Balagtas’ ‘remains’ to be ‘interred’ on April 2


The Komisyon sa Wikang Filipino will mark the 230th birth anniversary of Filipino poet laureate Francisco “Balagtas” Baltazar on Monday by leading the interment of his “remains” in Bataan province.

According to KWF senior language researcher Roy Rene Cagalingan, the symbolic interment at Bataan’s Orion town would celebrate the life of the “Florante at Laura” author and highlight his works’ relevance today.

“We believe Baltazar truly deserves [to be]recognized as a national hero of our country,” Cagalingan said, adding that heroes need not always express their nationalism through armed struggles.

Orion was chosen for the interment because Baltazar died there, according to the researcher, who said soil from the cemetery behind the town’s San Miguel Church would serve as the writer’s remains.

KWF will bury the “remains” at the pedestal of Baltazar’s statue, which it had put up with the National Commission for Culture and the Arts (NCCA).

Accounts saying that several of Baltazar’s relatives were buried in that cemetery had reinforced the assumption that the poet was also buried there, Cagalingan said.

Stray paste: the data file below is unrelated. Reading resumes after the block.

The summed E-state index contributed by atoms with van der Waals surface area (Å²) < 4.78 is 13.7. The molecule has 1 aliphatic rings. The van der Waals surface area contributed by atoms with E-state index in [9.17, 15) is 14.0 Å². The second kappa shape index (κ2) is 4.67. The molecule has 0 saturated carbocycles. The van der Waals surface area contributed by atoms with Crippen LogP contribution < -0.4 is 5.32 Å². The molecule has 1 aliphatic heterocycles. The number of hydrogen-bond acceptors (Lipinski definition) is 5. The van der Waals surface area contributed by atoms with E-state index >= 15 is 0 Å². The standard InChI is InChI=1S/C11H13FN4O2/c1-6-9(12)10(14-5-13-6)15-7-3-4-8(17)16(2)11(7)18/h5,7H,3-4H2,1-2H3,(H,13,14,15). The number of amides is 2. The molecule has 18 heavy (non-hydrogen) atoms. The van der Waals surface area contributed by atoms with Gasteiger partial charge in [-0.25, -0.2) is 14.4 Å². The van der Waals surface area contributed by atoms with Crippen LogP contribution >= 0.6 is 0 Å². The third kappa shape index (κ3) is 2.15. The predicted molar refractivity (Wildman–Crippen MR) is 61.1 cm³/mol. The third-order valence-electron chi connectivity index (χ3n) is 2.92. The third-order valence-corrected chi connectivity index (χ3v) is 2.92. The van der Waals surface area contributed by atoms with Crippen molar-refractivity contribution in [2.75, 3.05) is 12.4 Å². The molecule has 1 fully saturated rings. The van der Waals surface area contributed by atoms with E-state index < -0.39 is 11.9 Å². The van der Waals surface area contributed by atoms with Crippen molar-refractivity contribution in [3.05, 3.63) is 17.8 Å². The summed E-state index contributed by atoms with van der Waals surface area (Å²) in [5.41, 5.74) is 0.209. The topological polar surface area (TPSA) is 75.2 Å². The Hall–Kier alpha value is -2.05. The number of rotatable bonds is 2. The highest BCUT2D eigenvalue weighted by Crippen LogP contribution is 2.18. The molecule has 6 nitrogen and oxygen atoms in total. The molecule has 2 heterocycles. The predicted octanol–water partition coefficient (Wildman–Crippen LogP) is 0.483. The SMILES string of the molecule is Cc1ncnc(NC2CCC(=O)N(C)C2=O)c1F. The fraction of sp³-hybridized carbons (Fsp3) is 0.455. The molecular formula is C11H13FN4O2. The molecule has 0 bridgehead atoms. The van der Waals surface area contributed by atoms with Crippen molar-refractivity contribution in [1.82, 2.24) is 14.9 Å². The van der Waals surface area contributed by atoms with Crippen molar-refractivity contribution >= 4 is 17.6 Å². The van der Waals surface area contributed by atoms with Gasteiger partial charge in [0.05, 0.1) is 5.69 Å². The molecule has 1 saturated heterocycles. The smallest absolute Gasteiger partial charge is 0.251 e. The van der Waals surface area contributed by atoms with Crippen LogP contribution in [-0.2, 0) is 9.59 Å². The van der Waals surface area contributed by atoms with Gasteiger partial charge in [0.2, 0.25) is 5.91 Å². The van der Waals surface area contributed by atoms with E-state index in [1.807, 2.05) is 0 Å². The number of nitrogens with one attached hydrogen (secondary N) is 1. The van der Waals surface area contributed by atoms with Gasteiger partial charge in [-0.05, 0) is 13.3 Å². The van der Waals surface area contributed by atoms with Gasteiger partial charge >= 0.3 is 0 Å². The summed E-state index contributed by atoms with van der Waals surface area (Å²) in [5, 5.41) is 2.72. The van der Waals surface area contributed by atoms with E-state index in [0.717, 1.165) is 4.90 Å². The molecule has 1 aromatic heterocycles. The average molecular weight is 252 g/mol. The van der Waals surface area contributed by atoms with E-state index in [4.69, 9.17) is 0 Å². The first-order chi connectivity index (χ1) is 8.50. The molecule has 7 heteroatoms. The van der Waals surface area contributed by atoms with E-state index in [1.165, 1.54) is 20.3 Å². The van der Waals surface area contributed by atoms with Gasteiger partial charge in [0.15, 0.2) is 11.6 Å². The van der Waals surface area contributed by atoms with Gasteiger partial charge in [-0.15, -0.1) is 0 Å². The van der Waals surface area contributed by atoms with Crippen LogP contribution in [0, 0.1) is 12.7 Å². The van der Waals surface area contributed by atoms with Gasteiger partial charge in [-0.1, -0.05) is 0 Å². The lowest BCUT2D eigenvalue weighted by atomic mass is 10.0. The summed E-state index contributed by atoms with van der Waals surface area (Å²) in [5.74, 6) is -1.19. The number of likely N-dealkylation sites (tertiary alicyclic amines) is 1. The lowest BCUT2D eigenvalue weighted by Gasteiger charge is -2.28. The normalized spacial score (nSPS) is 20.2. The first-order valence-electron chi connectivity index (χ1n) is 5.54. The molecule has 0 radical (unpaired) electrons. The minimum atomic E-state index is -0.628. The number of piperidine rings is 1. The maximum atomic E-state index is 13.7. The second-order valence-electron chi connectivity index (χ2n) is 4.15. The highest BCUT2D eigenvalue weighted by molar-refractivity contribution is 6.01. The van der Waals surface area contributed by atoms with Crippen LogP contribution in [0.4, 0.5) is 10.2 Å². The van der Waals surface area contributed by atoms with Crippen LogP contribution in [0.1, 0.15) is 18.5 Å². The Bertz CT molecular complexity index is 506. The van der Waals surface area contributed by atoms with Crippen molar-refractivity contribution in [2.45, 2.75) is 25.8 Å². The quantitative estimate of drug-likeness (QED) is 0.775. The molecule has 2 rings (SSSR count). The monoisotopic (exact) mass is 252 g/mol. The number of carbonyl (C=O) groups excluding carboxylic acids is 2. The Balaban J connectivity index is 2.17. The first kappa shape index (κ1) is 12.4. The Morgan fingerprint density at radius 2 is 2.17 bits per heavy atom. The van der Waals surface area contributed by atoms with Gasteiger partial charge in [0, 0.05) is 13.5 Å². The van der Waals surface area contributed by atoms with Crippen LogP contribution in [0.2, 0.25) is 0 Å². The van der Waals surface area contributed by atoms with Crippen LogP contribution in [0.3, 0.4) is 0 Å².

Both the church’s records and the cemetery were destroyed during World War 2, he added.

The ceremony is part of the government’s commemoration of April 2 as Balagtas Day, as expressed in Proclamation 964, series of 1997.

Son of Bulacan

Born on April 2, 1788 in Bigaa town (now Balagtas), Bulacan province, Baltazar was the youngest of Juan Balagtas and Juana de la Cruz’s four children.

He learned to write poetry under the guidance of Tondo’s famous poet, Jose de la Cruz, whose pen name was “Huseng Sisiw.”

Unlike most Filipino writers of his time, who wrote in Spanish, Balagtas wrote his poems in Tagalog.

Many regard “Florante at Laura,” an epic romance about the titular Albanian duke and the princess he loves, as his definitive work. His other notable works include “Orosman at Zafira” and “La India Elegante y El Negrito Amante.”

Balagtas later moved to Bataan, married Juana Tiambeng in July 1842, and continued writing until his death on February 20, 1862.

More than 150 after his death, “Florante at Laura” continues to be discussed in schools and performed onstage, and the term “Balagtasan” still refers to debates in verse.


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